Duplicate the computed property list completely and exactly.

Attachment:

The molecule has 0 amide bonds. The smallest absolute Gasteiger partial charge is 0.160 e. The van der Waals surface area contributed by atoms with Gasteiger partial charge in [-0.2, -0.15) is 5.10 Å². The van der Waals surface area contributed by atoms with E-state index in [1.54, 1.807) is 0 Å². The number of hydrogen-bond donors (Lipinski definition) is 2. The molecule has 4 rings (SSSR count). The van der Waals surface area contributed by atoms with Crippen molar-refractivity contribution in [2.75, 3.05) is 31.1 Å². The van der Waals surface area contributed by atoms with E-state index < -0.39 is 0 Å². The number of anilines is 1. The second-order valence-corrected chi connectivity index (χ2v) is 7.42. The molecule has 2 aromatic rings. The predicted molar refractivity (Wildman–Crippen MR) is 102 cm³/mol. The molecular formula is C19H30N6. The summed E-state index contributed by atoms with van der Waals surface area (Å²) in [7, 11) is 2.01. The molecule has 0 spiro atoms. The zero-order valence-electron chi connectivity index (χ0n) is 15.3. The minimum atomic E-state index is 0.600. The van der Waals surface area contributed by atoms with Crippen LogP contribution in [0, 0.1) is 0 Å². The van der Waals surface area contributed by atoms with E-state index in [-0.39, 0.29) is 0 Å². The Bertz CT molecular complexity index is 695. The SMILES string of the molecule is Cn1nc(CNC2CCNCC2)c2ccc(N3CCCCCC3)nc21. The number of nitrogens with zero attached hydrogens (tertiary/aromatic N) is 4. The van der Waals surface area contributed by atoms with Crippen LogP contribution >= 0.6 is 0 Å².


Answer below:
The molecule has 0 amide bonds. The smallest absolute Gasteiger partial charge is 0.160 e. The van der Waals surface area contributed by atoms with Gasteiger partial charge in [-0.2, -0.15) is 5.10 Å². The van der Waals surface area contributed by atoms with E-state index in [1.54, 1.807) is 0 Å². The number of hydrogen-bond donors (Lipinski definition) is 2. The molecule has 4 rings (SSSR count). The van der Waals surface area contributed by atoms with Crippen molar-refractivity contribution in [2.75, 3.05) is 31.1 Å². The van der Waals surface area contributed by atoms with E-state index < -0.39 is 0 Å². The number of anilines is 1. The second-order valence-corrected chi connectivity index (χ2v) is 7.42. The molecule has 2 aromatic rings. The predicted molar refractivity (Wildman–Crippen MR) is 102 cm³/mol. The molecular formula is C19H30N6. The summed E-state index contributed by atoms with van der Waals surface area (Å²) in [7, 11) is 2.01. The molecule has 0 spiro atoms. The zero-order valence-electron chi connectivity index (χ0n) is 15.3. The minimum atomic E-state index is 0.600. The van der Waals surface area contributed by atoms with Crippen LogP contribution in [0, 0.1) is 0 Å². The van der Waals surface area contributed by atoms with E-state index in [-0.39, 0.29) is 0 Å². The Bertz CT molecular complexity index is 695. The SMILES string of the molecule is Cn1nc(CNC2CCNCC2)c2ccc(N3CCCCCC3)nc21. The number of nitrogens with zero attached hydrogens (tertiary/aromatic N) is 4. The van der Waals surface area contributed by atoms with Crippen LogP contribution >= 0.6 is 0 Å².